Context: Measures of professionalism in undergraduate medical students are generally subjective in nature, and based on limited observations of behaviours in observed settings. We have previously described an objective scalar measure of conscientiousness over many occasions, and shown that it correlates with independent faculty estimates of students' professionalism. In this study we test the hypothesis that these measures of conscientiousness relate to independent peer estimates of professionalism, and explore the relationships between conscientiousness, and gender and educational background.
Methods: Medical students in Years 1 and 2 of an undergraduate programme were invited to estimate the professionalism of fellow students using a peer nomination approach. The correlation with the Conscientiousness Index (CI) for each student receiving nominations was explored statistically. Male and female students, from three educational backgrounds, were also compared on the basis of their CI scores. Developmental properties were considered by comparing Year 2 students' CI scores with their corresponding Year 1 performance.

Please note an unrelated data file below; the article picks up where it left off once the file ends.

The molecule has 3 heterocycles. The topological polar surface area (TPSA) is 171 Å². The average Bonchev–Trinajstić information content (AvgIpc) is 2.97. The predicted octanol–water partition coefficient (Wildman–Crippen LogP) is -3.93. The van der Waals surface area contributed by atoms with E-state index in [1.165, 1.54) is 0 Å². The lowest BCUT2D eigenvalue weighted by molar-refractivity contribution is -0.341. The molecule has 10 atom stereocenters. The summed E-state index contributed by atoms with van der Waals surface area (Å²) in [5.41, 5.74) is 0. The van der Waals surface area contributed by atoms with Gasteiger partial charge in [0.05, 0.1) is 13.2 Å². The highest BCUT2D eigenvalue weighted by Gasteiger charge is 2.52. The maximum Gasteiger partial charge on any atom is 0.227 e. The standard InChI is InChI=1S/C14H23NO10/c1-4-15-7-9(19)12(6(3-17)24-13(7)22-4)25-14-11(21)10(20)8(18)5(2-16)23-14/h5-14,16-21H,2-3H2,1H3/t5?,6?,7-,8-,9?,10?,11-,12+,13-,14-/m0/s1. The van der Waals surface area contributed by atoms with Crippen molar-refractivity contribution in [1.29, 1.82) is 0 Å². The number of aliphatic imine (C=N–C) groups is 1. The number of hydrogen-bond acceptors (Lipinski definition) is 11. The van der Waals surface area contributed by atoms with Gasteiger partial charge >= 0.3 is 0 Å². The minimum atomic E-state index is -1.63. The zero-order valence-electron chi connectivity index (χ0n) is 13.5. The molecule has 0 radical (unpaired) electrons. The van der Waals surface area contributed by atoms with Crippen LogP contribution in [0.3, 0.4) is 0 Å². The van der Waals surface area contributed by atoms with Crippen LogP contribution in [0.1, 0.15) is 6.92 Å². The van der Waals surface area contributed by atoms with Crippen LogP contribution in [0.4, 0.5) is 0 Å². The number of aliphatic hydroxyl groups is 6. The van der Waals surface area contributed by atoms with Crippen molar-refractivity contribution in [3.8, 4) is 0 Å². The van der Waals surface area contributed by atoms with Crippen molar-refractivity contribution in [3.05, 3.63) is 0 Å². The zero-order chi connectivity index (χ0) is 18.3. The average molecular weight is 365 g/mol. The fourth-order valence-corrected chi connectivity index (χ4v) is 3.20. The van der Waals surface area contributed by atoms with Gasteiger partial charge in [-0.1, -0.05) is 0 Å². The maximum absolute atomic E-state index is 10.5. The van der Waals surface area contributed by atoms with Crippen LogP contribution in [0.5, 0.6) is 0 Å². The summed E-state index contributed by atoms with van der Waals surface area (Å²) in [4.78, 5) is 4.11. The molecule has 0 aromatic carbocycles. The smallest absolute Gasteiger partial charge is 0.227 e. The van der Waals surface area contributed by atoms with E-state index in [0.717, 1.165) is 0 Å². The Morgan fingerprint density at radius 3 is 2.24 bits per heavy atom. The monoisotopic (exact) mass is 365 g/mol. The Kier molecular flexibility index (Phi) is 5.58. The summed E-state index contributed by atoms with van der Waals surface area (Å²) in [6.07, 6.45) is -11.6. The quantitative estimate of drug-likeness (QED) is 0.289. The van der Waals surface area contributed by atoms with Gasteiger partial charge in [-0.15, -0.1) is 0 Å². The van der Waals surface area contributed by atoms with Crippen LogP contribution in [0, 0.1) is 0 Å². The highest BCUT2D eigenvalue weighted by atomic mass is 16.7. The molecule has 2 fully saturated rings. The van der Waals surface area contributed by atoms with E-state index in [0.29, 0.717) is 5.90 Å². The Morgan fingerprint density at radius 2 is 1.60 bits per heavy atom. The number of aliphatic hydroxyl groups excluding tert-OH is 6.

Results: There was a statistically significant negative correlation between CI scores and nominations for lack of professionalism. No differences were observed between male and female students. There were occasional differences between students of different educational backgrounds, but the sample sizes of some groups were small and we would not wish to over-interpret these data.
Conclusions: These results support the use of the CI as a scalar, objective potential measure of professionalism, although the observations require repetition elsewhere and over an extended period of time in order to determine the predictive value of this approach.